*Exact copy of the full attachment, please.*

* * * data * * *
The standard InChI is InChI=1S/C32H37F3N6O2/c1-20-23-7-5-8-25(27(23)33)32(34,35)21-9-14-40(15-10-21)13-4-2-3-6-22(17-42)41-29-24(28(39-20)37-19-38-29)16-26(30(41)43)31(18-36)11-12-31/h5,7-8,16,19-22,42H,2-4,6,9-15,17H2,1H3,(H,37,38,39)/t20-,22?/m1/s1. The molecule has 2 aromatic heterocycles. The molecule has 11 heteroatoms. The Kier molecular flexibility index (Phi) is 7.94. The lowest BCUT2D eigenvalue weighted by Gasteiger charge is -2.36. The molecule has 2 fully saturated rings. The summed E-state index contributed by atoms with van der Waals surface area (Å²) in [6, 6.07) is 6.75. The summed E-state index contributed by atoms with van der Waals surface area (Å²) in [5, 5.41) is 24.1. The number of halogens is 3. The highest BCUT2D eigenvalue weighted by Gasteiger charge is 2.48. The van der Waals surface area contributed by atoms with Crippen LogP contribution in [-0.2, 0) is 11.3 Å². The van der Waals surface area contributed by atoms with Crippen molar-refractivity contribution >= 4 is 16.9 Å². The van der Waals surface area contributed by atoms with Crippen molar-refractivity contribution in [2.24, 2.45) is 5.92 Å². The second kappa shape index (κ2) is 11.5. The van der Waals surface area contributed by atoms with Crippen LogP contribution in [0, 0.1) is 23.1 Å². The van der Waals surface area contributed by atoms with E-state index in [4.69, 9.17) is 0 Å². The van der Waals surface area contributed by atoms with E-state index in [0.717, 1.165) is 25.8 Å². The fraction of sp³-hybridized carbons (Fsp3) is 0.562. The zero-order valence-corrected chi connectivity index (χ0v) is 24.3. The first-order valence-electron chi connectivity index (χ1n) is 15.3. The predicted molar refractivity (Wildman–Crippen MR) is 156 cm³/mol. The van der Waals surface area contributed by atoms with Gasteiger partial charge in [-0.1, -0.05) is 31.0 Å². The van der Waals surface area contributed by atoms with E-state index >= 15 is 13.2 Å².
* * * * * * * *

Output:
The standard InChI is InChI=1S/C32H37F3N6O2/c1-20-23-7-5-8-25(27(23)33)32(34,35)21-9-14-40(15-10-21)13-4-2-3-6-22(17-42)41-29-24(28(39-20)37-19-38-29)16-26(30(41)43)31(18-36)11-12-31/h5,7-8,16,19-22,42H,2-4,6,9-15,17H2,1H3,(H,37,38,39)/t20-,22?/m1/s1. The molecule has 2 aromatic heterocycles. The molecule has 11 heteroatoms. The Kier molecular flexibility index (Phi) is 7.94. The lowest BCUT2D eigenvalue weighted by Gasteiger charge is -2.36. The molecule has 2 fully saturated rings. The summed E-state index contributed by atoms with van der Waals surface area (Å²) in [6, 6.07) is 6.75. The summed E-state index contributed by atoms with van der Waals surface area (Å²) in [5, 5.41) is 24.1. The number of halogens is 3. The highest BCUT2D eigenvalue weighted by Gasteiger charge is 2.48. The van der Waals surface area contributed by atoms with Crippen LogP contribution in [-0.2, 0) is 11.3 Å². The van der Waals surface area contributed by atoms with Crippen molar-refractivity contribution >= 4 is 16.9 Å². The van der Waals surface area contributed by atoms with Crippen molar-refractivity contribution in [2.24, 2.45) is 5.92 Å². The second kappa shape index (κ2) is 11.5. The van der Waals surface area contributed by atoms with Crippen LogP contribution in [0, 0.1) is 23.1 Å². The van der Waals surface area contributed by atoms with E-state index in [4.69, 9.17) is 0 Å². The van der Waals surface area contributed by atoms with E-state index in [0.717, 1.165) is 25.8 Å². The fraction of sp³-hybridized carbons (Fsp3) is 0.562. The zero-order valence-corrected chi connectivity index (χ0v) is 24.3. The first-order valence-electron chi connectivity index (χ1n) is 15.3. The predicted molar refractivity (Wildman–Crippen MR) is 156 cm³/mol. The van der Waals surface area contributed by atoms with Gasteiger partial charge in [-0.1, -0.05) is 31.0 Å². The van der Waals surface area contributed by atoms with E-state index >= 15 is 13.2 Å².